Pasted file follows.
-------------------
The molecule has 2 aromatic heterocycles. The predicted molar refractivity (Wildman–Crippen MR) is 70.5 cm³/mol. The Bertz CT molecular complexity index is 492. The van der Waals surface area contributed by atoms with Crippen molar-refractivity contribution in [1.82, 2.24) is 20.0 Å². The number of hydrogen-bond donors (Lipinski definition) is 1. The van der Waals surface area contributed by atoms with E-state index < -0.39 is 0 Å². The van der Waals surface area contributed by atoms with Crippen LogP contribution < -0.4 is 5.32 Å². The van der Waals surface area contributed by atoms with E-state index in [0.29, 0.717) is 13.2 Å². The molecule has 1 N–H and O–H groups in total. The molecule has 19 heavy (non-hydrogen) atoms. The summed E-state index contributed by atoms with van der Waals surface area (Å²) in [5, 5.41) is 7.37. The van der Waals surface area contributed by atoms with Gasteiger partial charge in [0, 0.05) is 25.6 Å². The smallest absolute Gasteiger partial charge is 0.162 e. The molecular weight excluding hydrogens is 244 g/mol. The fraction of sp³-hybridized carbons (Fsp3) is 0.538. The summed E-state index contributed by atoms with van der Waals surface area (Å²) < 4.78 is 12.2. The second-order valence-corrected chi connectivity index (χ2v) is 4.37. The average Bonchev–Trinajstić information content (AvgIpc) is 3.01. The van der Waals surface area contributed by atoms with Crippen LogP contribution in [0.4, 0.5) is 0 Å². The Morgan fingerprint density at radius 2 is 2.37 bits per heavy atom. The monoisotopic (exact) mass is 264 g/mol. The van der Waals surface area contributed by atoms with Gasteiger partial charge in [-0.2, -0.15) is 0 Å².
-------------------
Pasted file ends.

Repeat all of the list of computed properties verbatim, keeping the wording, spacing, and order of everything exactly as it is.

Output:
The molecule has 2 aromatic heterocycles. The predicted molar refractivity (Wildman–Crippen MR) is 70.5 cm³/mol. The Bertz CT molecular complexity index is 492. The van der Waals surface area contributed by atoms with Crippen molar-refractivity contribution in [1.82, 2.24) is 20.0 Å². The number of hydrogen-bond donors (Lipinski definition) is 1. The van der Waals surface area contributed by atoms with E-state index < -0.39 is 0 Å². The van der Waals surface area contributed by atoms with Crippen LogP contribution < -0.4 is 5.32 Å². The van der Waals surface area contributed by atoms with E-state index in [0.29, 0.717) is 13.2 Å². The molecule has 1 N–H and O–H groups in total. The molecule has 19 heavy (non-hydrogen) atoms. The summed E-state index contributed by atoms with van der Waals surface area (Å²) in [5, 5.41) is 7.37. The van der Waals surface area contributed by atoms with Gasteiger partial charge in [0, 0.05) is 25.6 Å². The smallest absolute Gasteiger partial charge is 0.162 e. The molecular weight excluding hydrogens is 244 g/mol. The fraction of sp³-hybridized carbons (Fsp3) is 0.538. The summed E-state index contributed by atoms with van der Waals surface area (Å²) < 4.78 is 12.2. The second-order valence-corrected chi connectivity index (χ2v) is 4.37. The average Bonchev–Trinajstić information content (AvgIpc) is 3.01. The van der Waals surface area contributed by atoms with Crippen LogP contribution in [0.4, 0.5) is 0 Å². The Morgan fingerprint density at radius 2 is 2.37 bits per heavy atom. The monoisotopic (exact) mass is 264 g/mol. The van der Waals surface area contributed by atoms with Gasteiger partial charge in [-0.2, -0.15) is 0 Å².